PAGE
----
Older dogs and cats are at high risk for developing cancer. In fact, estimates reveal that as many as 50% of pets die because of the disease. Early diagnosis is essential to effectively managing or curing cancer, so it is important that owners be aware of the common signs of the disease and understand some basic facts about cancer in dogs and cats.

Types of Cancer in Dogs and Cats

Cancer is usually classified in one of two ways:

  • By the organ that it affects – liver cancer, brain tumor, skin cancer, etc.
  • By the type of cell involved – hemangiosarcoma (a cancer of blood vessels), mast cell tumor, adenocarcinoma, etc.

Usually, both classifications are necessary to fully understand a pet’s condition because different types of cancer can affect the same organ yet have dissimilar clinical signs, prognoses, and treatment protocols. For example, two types of skin cancer may look different, be treated differently, and tend to have different outcomes.

Symptoms of Cancer in Dogs and Cats

Because there are so many different types of cancer, no one clinical sign is unique to the disease. Nevertheless, if a dog or cat develops any of the following symptoms, cancer is certainly a possibility, and the pet should be examined by a veterinarian as soon as possible:

  • Abnormal masses – Some types of cancer form discrete tumors or cause organ enlargement (e.g., lymph nodes) that can be seen or felt. Often, these masses will grow or change over time.
  • Persistent sores – Cancer affecting the skin or mucous membranes can look like a wound, but the lesion does not heal in a typical manner.
  • Weight loss and poor appetite – Cancer requires energy and other nutrients, which takes away from what is available to the rest of a pet’s body. Also, pets with cancer generally don’t feel good and may not eat as well as they normally do. Weight loss associated with cancer frequently involves both fat and muscle tissue.
  • Poor coat quality – Cancer can cause pets to stop grooming themselves and/or grow dry and brittle fur.
  • Unexplained bleeding or discharge – Cancer may cause blood vessels to rupture or be associated with secondary infections resulting in abnormal discharge from the mouth, nose, anus, genitals, or other body openings.
  • Abnormal odors – Cancer disrupts the body’s normal protective mechanisms that keep infection at bay, and most infections are associated with a foul odor.
  • Difficulty eating or swallowing – Cancer of the oral cavity or esophagus can make eating and swallowing difficult and/or painful.
  • Lethargy, weakness, or exercise intolerance – Cancer can make pets anemic (have low red blood cell counts), decrease energy levels, and adversely affect the musculoskeletal, cardiovascular, pulmonary, nervous, and other body systems making animals unwilling or unable to be as active as normal.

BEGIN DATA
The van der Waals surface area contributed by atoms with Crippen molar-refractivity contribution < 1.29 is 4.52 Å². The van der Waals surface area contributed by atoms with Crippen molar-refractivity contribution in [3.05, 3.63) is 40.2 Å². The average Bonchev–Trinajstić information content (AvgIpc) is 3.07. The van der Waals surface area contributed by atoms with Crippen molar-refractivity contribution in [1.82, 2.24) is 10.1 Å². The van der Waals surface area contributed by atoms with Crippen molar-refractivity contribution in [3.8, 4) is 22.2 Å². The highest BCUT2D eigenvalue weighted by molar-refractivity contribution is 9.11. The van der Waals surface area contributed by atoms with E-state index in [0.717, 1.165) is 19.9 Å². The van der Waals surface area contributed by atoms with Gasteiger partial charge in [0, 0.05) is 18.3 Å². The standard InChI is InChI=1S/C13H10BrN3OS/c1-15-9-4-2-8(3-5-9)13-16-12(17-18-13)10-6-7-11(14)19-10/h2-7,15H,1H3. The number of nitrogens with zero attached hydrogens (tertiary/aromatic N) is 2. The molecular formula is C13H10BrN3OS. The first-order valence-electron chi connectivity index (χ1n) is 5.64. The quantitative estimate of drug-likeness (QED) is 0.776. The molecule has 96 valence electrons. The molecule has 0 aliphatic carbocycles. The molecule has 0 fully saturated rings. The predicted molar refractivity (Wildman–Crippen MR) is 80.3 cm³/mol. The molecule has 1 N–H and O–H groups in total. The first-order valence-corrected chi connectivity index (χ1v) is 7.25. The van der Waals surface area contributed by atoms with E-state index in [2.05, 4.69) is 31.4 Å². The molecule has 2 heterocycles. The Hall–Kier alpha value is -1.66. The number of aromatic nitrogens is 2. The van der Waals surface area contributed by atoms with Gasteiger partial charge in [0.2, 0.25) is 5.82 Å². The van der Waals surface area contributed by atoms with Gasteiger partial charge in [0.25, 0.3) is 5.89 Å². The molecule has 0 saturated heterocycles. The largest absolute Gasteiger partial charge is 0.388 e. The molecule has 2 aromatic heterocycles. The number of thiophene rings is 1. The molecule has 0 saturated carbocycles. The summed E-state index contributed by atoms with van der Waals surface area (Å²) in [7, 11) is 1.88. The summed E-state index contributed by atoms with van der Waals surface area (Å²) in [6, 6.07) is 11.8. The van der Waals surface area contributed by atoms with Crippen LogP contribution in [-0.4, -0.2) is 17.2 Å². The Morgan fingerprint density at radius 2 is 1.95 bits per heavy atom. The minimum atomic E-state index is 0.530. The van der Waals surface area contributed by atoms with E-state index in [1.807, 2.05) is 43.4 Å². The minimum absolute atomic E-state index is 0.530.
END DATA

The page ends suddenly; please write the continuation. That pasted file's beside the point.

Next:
• Persistent lameness or stiffness – Cancer of the musculoskeletal or nervous system can adversely affect a pet’s gait.
  • Difficulty breathing and/or coughing – Cancer affecting the cardiovascular system or lungs often causes dogs and cats to cough and breathe rapidly or with greater effort than is normal.
  • Abnormal urination – Cancer of the urinary tract and other body systems can cause pets to strain to urinate, urinate a greater or lesser volume than normal, urinate more or less frequently than normal, or have blood in their urine.
  • Vomiting and diarrhea – Cancer can directly involve the gastrointestinal tract or alter the functioning of other organ systems resulting in an adverse effect on the gastrointestinal tract. In either case, pets may vomit and/or have diarrhea.
  • Constipation – Tumors that block the lower gastrointestinal track can cause pets to strain or be unable to defecate.
  • Chronic sneezing – Tumors of the nasal passages typically make dogs and cats to sneeze.
  • An enlargement or swelling of any body part – Tumors or abnormal fluid accumulations (e.g., blood in the abdomen) that develop as a result of cancer can cause parts of the body to enlarge.
  • Behavioral changes – Unexplained aggression, altered mentation, or other abnormal behaviors can be caused by a tumor in or around the brain, altered body chemistry caused by cancer elsewhere in the body, or pain.
  • Paleness or yellowing of the mucous membranes or skin – Cancer that results in bleeding, abnormal red blood cell destruction, poor red blood cell production, or liver disease can result in anemia or jaundice.

In most cases, pets with cancer will have more than one of the aforementioned symptoms. For example, a dog that is losing weight, is lethargic, is straining to urinate, and has blood in its urine is more likely to have cancer than is a dog that only has blood in its urine.

Diagnosing Cancer in Dogs and Cats

To definitively determine that cancer is responsible for a pet’s clinical signs and identify the type that is involved, a veterinarian will take a tissue sample from the abnormal area, either via a needle and syringe or through a surgical biopsy. Sometimes, the veterinarian can reach a diagnosis by looking at cells under the microscope in the clinic, but it is usually best to send the sample to a veterinary pathologist for a complete evaluation. Additional diagnostic tests including blood work, a urinalysis, x-rays, and ultrasounds may be necessary to rule out other diseases, find the cancer, determine how widespread or advanced the disease is, and plan appropriate treatment.

Treating Cancer in Dogs and Cats

In most cases, cancer can be successfully managed for a period of time and potentially even cured if it is caught early enough. Treatment options aimed directly against cancer include surgery, chemotherapy, and radiation. Symptomatic treatment is also important and can include pain control, nutritional intervention, antibiotics, anti-nausea medications, and more. A pet’s primary care veterinarian and/or a veterinary cancer specialist will design a treatment protocol specific to the patient’s condition and the owner’s wishes.

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Researchers Treat Canine Cancer, Likely to Advance Human Health